Latest in Opinion Highlight

Advertising Area






Latest in Opinion


Silatech index highlights challenge of ‘waithood’ for young Egyptians

By Mohamed Younis After completing their education, many young people throughout the Middle East and North Africa (MENA) region spend a considerable amount of time attaining the financial means to establish themselves as independent adults. The first hurdle is finding a quality job. This period of “waithood” – as defined by Dhillon and Yousef in Generation …

DNE

Time to ratify new START

By Radosław Sikorski WARSAW: As a long-time observer of American politics, I know that United States senators will decide whether to ratify New START, the arms control treaty with Russia negotiated this year, on the basis of a thorough evaluation of their country’s national interests. As the democratically elected representatives of the American people, they alone …

DNE

Japan’s options

By Joseph Nye TOKYO: The current tensions between China and Japan have revived talk about how far Japan has fallen since its glory years of the 1980s. To the extent that this sense of decline is grounded in reality, can Japan recover? Japan’s economy has suffered two decades of slow growth because of the poor policy …

DNE

Human rights groups united in demand for Bush’s prosecution

By César Chelala NEW YORK: Several human rights groups are united in their demand that former president George W. Bush face prosecution following his open admission that he authorized the use of waterboarding, one of the cruelest forms of torture. Former president Bush made his admission during interviews publicizing his book, Decision Points. As an answer …

DNE

Financing the green economy

By Meles Zenawi and Jens Stoltenberg ADDIS ABABA: At the climate-change summit in Copenhagen last December, political leaders expressed a strong will to urgently combat global warming. As we approach the next climate-change summit in Cancún, Mexico, this December, the international community must deliver concrete results and move forward to address the challenge. Finance is a …

DNE

The Brotherhood’s electorate

By Khalil Al-Anani CAIRO: Whereas the number of Muslim Brotherhood members is still a big secret, it’s not difficult to determine its electorate. Three categories of people tend to vote in favor of the Brotherhood (or the Ikhwan) candidates. First, there are those who are committed to Ikhwan’s religious and political ideology. They’ve been called “Ikhwan …

DNE

Gaza’s blockade silences voices of women

By Mary Robinson and Lakhdar Brahimi GAZA: We have just visited the Gaza Strip where we met many courageous people trying to live relatively normal lives despite the crippling effects of the illegal Israeli blockade. The blockade was imposed to punish the Hamas-led government, but it is women and children who are paying the highest price. …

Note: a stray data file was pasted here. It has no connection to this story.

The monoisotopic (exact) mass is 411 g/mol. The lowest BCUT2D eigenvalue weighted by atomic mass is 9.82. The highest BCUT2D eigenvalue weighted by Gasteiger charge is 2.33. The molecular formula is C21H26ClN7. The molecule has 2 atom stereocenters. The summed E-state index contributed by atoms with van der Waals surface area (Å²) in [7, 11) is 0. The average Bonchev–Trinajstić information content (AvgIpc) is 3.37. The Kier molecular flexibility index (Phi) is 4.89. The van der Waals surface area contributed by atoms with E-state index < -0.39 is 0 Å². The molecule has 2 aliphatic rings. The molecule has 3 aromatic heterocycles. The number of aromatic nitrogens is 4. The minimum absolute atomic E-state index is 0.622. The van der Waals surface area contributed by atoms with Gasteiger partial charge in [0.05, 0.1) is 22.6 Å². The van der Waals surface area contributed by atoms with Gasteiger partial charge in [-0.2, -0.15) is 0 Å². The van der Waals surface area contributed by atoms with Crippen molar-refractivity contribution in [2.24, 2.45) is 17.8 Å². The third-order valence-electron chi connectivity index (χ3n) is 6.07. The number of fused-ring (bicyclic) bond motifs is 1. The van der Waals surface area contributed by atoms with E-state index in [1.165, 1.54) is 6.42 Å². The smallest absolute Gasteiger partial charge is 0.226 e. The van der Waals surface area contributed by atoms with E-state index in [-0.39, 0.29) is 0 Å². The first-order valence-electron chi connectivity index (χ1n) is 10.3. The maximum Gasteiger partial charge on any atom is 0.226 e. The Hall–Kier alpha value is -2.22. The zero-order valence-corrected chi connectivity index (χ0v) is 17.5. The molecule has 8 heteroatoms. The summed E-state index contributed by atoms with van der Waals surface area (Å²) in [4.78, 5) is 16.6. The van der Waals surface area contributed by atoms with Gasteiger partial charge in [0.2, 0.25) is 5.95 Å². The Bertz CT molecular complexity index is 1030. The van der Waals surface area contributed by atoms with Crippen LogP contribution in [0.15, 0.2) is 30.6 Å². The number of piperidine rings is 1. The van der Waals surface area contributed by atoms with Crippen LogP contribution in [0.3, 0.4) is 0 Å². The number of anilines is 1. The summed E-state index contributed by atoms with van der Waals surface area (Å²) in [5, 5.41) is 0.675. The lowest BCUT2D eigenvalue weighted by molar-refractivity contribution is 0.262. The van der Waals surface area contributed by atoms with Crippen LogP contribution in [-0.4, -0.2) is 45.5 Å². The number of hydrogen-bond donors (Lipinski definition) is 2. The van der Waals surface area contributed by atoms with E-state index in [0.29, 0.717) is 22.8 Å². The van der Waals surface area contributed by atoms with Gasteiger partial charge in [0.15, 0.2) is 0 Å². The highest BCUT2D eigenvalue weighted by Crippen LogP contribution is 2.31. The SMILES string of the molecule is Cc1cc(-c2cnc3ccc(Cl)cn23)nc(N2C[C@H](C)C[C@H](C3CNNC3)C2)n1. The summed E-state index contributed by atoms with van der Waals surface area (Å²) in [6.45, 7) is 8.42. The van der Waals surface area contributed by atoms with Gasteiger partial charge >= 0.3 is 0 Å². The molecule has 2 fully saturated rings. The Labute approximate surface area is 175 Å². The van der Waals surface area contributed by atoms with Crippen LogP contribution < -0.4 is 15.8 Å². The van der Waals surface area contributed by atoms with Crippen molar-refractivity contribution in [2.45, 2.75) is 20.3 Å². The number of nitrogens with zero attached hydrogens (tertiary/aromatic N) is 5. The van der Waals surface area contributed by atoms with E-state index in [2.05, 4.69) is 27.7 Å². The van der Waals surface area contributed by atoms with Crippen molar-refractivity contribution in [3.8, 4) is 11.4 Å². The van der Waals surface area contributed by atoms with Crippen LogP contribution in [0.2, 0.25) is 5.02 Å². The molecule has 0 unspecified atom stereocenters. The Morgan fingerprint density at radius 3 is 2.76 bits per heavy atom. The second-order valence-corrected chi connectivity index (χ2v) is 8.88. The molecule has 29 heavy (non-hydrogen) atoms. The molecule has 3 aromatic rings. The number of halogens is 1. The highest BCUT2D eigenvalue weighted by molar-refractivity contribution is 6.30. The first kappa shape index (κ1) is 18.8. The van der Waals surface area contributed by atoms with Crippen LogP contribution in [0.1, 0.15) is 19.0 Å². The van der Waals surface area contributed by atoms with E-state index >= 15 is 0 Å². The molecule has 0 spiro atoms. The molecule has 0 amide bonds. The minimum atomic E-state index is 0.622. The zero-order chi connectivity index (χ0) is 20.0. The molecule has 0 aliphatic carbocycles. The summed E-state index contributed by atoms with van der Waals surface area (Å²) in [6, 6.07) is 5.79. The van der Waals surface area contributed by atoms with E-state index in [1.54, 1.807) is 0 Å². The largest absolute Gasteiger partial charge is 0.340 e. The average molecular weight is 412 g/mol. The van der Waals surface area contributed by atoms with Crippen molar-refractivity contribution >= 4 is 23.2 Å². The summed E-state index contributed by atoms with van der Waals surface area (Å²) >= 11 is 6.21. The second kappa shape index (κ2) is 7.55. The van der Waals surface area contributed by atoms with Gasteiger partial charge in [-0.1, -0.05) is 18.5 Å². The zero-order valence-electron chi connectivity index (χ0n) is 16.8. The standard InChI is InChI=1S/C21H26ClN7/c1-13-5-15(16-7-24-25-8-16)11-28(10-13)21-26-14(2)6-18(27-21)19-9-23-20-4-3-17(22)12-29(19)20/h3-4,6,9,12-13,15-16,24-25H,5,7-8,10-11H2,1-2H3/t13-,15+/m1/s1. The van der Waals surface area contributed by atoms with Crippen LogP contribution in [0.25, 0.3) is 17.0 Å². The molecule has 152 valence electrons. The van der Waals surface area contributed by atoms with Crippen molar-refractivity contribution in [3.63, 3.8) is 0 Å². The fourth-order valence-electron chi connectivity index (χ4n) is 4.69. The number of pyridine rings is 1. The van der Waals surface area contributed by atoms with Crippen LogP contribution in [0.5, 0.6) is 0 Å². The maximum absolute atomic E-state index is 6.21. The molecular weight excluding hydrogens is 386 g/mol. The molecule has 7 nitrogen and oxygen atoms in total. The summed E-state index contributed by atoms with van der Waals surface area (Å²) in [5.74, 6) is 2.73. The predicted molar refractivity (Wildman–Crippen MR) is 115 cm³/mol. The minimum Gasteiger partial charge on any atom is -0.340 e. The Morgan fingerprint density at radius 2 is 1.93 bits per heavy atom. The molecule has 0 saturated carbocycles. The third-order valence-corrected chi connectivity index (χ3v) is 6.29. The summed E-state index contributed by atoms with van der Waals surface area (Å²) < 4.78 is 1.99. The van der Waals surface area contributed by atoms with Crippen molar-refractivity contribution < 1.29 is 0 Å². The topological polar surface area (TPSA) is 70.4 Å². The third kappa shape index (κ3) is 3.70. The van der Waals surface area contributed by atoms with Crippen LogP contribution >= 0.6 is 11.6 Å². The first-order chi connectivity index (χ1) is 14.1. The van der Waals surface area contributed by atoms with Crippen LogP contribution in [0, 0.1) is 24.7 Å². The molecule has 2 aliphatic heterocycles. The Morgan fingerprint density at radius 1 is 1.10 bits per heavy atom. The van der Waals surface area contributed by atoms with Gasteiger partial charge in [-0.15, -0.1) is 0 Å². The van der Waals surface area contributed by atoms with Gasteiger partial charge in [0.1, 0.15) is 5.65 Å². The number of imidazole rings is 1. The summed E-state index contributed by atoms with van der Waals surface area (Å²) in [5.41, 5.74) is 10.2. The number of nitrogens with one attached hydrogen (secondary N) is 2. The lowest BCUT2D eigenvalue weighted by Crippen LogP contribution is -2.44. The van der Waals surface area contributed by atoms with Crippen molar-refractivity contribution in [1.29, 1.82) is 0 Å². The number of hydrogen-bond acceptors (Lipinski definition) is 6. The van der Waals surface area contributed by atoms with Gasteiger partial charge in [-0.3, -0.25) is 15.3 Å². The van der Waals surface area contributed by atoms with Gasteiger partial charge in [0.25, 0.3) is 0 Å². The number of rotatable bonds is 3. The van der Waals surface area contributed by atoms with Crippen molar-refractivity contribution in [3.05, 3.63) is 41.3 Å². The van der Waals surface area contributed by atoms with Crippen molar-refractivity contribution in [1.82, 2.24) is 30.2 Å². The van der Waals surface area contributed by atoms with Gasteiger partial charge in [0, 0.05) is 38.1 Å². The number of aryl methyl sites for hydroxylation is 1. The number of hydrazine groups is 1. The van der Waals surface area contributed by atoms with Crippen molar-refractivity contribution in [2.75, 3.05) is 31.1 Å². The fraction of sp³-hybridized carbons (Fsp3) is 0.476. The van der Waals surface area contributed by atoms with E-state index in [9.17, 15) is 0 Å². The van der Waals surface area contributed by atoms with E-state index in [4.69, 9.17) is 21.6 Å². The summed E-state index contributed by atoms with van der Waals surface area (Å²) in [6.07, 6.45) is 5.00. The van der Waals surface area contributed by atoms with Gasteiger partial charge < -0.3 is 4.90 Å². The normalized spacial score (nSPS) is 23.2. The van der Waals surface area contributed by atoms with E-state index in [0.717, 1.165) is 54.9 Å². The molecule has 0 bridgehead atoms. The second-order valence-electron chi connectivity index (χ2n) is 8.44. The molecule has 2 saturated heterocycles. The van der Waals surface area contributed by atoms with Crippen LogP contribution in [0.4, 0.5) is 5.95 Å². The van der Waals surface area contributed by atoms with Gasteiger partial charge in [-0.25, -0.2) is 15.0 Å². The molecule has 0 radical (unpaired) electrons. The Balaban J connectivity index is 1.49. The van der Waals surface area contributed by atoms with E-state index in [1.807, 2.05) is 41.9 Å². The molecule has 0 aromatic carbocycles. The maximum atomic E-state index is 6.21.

DNE

Asia After Obama

By Brahma Chellaney NEW DELHI: US President Barack Obama’s 10-day Asian tour and the consecutive summit meetings of the East Asian Summit (EAS), the G-20, and the Asia-Pacific Economic Cooperation (APEC) have helped shine a spotlight on Asia’s challenges at a time when tensions between an increasingly ambitious China and its neighbors permeate the region’s geopolitical …

DNE

Eastern Europe’s Tito option

By Andrew Wilson LONDON: Success stories in what the European Union calls “the neighborhood” have been hard to come by. First Georgia, then Ukraine, and most recently Moldova have all been big EU hopes. But, in each case, those hopes were dashed. Unfortunately for the EU, this year’s annual summit with Ukraine (on Nov. 22) will …

DNE

American foreign policy after the mid-term elections

By Richard Haass NEW YORK: Few Americans cast their ballot in the recent mid-term elections on the basis of foreign policy. While it may be difficult for people around the world to comprehend this, given the global reach of the United States, it is an undeniable fact. Most Americans are, after all, preoccupied with the US …

DNE

G20 or G2?

By John Defterios ABU DHABI: The good news is that the G20 represents 85 percent of global output. The bad news is that it is functioning more like the G2 with the current superpower (US) and the future superpower (China) dominating the agenda. US President Barack Obama is facing intense political heat at home and as …

DNE

A recovery for all

By Isabel Ortiz NEW YORK: Over the last two years, the majority of countries in the world chose to expand public spending in order to buffer the impact of the global financial crisis on their economies and populations. But, this year, with signs of economic recovery emerging, advanced countries have quickly shifted from fiscal stimulus to …

DNE

America’s employment and growth challenges

By Michael Spence NEW YORK: For many, if not most, Americans, the crisis that befell them in 2008 — leading to slow growth, rising unemployment, and high anxiety among voters — appeared to spring from nowhere. Certainly, the vast majority of economists, investment analysts, financial firms, and regulators failed to see the growing risk. In fact, …

DNE

Muslims and Jews visit each other’s holy places this November

By Habeeb Alli TORONTO, Canada: I can see your stares! I get them every time I say we are twinning our mosques and synagogues this month. “Really?” people ask, jaws dropping. For the third year, this exercise of interfaith exchange has progressed in good faith. Synagogues agree to twin with nearby mosques, with congregants visiting each …

DNE

Multiculturalism isn’t dead in Germany

By Lewis Gropp BONN: German Chancellor Angela Merkel recently declared that multiculturalism is “dead”. This statement has no basis in reality, because the word “multiculturalism” means nothing more than the functioning coexistence of various cultures within a community, which means that multiculturalism is in fact a universal, timeless concept. And in a globalized world, this concept …